$19.99, DVD | 👉 Purchase here
‘The Lost Weekend’
Billy Wilder won his first Oscars for director and adapted screenplay, the latter shared with Charles Brackett, for this harrowing 1945 depiction of an alcoholic writer (Ray Milland) who goes on a three-day binge in New York City. Milland, who was best known for lighter comedic roles, received the lead actor Oscar, and the film won best picture. The Blu-ray features a new 4K master and audio commentary from film historian Joseph McBride. Arriving Nov. 24.
$19.98 | 👉 Purchase here
‘Munster, Go Home! Limited Edition’
TV theme music just doesn’t have the zip and zing of the 1960-80s. And there’s probably not a baby boomer around who can’t hum composer Jack Marshall’s title tune to the ‘60s sitcom “The Munsters.” The cast made the feature film “Munster, Go Home!” after production wrapped on the show’s final season, and Marshall was able to record the score with a fuller orchestra and in stereo. This is truly a limited edition with only 3,000 CDs pressed.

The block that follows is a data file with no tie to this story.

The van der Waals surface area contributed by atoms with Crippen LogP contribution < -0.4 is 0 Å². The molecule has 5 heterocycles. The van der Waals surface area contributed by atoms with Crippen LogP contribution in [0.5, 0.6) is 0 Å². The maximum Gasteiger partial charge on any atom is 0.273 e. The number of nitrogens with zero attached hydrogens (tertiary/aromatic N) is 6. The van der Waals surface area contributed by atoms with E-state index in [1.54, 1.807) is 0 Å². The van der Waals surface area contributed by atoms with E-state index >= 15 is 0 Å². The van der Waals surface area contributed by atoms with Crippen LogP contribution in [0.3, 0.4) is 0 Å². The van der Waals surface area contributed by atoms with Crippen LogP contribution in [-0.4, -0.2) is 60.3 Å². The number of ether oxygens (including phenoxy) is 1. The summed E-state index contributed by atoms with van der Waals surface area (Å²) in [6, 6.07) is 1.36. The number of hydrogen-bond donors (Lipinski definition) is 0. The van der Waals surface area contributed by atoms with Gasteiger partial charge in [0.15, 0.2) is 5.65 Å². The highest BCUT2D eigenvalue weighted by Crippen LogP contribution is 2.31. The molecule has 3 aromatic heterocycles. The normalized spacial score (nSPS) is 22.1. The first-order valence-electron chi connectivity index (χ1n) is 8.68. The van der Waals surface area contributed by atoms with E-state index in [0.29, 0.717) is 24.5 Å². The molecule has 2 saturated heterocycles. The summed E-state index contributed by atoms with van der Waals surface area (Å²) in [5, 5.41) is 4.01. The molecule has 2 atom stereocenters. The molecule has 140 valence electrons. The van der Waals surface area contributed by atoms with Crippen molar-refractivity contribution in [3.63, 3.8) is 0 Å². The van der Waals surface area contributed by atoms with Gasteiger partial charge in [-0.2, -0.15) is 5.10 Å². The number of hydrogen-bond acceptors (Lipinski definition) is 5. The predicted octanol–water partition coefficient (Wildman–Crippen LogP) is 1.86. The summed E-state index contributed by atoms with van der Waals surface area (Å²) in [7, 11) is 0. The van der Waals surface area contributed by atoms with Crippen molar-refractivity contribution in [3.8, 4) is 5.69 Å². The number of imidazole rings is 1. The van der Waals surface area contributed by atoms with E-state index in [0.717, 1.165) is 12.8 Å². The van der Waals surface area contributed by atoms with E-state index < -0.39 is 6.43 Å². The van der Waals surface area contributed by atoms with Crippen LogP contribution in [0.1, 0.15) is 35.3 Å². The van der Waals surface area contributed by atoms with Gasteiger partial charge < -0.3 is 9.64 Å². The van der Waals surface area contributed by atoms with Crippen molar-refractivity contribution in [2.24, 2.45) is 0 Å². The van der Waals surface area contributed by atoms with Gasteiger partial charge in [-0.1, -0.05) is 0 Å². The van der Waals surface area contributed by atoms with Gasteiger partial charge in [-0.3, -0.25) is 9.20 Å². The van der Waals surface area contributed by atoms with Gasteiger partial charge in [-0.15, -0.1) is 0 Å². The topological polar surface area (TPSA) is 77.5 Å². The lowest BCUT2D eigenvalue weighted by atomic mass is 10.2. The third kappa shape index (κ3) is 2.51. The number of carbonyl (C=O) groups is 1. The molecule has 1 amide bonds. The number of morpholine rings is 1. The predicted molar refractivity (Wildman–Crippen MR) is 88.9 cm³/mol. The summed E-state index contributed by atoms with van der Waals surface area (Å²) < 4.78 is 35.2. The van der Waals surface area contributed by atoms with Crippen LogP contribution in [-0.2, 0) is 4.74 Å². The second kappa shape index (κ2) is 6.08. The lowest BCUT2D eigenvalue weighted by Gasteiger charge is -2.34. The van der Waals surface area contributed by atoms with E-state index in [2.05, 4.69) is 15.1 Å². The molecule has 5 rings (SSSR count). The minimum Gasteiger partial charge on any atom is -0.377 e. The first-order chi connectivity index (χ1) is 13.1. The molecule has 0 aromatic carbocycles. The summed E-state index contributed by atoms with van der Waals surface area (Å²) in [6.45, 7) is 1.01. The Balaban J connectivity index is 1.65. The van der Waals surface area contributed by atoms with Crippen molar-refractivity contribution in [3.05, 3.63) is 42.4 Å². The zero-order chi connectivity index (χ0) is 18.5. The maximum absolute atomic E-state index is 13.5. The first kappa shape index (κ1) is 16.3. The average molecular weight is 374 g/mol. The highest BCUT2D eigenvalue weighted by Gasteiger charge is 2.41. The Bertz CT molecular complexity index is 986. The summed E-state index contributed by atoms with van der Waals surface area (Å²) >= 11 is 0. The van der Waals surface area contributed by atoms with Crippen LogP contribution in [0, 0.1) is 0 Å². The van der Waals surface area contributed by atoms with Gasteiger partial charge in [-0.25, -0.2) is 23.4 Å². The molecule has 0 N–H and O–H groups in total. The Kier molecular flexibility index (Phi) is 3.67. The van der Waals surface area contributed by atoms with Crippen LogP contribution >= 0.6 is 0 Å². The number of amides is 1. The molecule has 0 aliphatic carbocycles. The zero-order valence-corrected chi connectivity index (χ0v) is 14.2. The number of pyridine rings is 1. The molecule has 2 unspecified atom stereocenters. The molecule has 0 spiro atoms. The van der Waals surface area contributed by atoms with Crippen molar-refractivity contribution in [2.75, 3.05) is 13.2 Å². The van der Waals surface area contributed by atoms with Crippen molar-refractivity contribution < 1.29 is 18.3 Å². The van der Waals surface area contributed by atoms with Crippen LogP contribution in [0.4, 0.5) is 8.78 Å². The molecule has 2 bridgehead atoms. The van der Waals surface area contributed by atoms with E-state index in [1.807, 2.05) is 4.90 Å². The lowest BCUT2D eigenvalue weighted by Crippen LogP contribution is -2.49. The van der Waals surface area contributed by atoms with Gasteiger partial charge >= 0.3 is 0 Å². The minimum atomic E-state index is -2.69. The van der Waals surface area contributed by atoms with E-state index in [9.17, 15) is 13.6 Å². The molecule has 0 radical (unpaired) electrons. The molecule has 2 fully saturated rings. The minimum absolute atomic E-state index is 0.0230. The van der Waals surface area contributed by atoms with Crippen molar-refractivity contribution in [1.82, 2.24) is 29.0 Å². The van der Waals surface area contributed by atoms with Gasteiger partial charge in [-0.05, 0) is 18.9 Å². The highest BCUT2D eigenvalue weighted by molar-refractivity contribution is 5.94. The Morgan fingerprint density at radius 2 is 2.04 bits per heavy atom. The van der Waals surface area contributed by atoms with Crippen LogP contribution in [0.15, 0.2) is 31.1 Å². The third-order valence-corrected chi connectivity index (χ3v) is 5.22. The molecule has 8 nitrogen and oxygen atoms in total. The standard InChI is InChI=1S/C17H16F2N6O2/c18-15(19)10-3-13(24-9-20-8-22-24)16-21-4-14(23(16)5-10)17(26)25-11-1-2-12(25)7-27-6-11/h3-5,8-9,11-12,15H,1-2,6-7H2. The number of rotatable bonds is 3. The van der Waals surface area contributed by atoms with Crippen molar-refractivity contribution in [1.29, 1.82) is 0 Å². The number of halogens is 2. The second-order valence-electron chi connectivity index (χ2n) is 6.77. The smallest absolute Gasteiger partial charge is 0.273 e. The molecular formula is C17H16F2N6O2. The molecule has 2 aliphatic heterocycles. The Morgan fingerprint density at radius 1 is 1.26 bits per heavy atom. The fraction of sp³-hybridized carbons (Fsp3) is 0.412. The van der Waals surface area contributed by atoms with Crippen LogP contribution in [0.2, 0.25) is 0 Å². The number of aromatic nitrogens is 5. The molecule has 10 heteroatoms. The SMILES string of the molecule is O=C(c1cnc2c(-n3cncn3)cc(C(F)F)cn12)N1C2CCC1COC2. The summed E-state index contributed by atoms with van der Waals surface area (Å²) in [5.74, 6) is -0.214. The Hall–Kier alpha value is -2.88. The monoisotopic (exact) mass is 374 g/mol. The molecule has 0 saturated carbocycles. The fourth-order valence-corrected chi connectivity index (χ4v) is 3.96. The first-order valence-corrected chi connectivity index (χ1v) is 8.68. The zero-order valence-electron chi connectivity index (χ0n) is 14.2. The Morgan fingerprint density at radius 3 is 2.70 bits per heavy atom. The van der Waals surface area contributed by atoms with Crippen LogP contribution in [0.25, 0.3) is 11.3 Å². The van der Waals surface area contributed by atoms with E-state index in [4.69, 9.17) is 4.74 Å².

$19.98 | 👉 Purchase here
‘The Quinn Martin Collection — Volume 3: The Streets of San Francisco Limited Edition’
Patrick Williams, who composed music for such classic TV series as “The Mary Tyler Moore Show,” “The Bob Newhart Show” and “Lou Grant,” did some of his best work for the captivating 1972-77 ABC police series “The Streets of San Francisco.” This limited-edition two-CD set — only 2,000 have been pressed — features the jazzy score for the pilot as well as nine other episodes.
$29.98 | 👉 Purchase here
‘Music by Max Steiner: The Epic Life of Hollywood’s Most Influential Composer’
Max Steiner was one of the most admired and influential composers of the Golden Age of Hollywood, winning three Oscars as well as writing the landmark score for “Gone With the Wind.” Steven C. Smith uses previously unpublished letters as well as studio documents, music scores and other unique material to create a rich portrait of the Austrian-born composer.
$29.24 | 👉 Purchase here
Hollywood Forever Cemetery Walking Tour
Film historian/writer Karie Bible knows where the bodies are buried. She leads tours most Saturday mornings — she has strict rules during the pandemic — usually dressed in vintage outfits from her collection. The tours visit the final resting places of Hollywood legends including Rudolph Valentino, Judy Garland, Cecil B. DeMille and Marion Davies.
$21 | 👉 Purchase here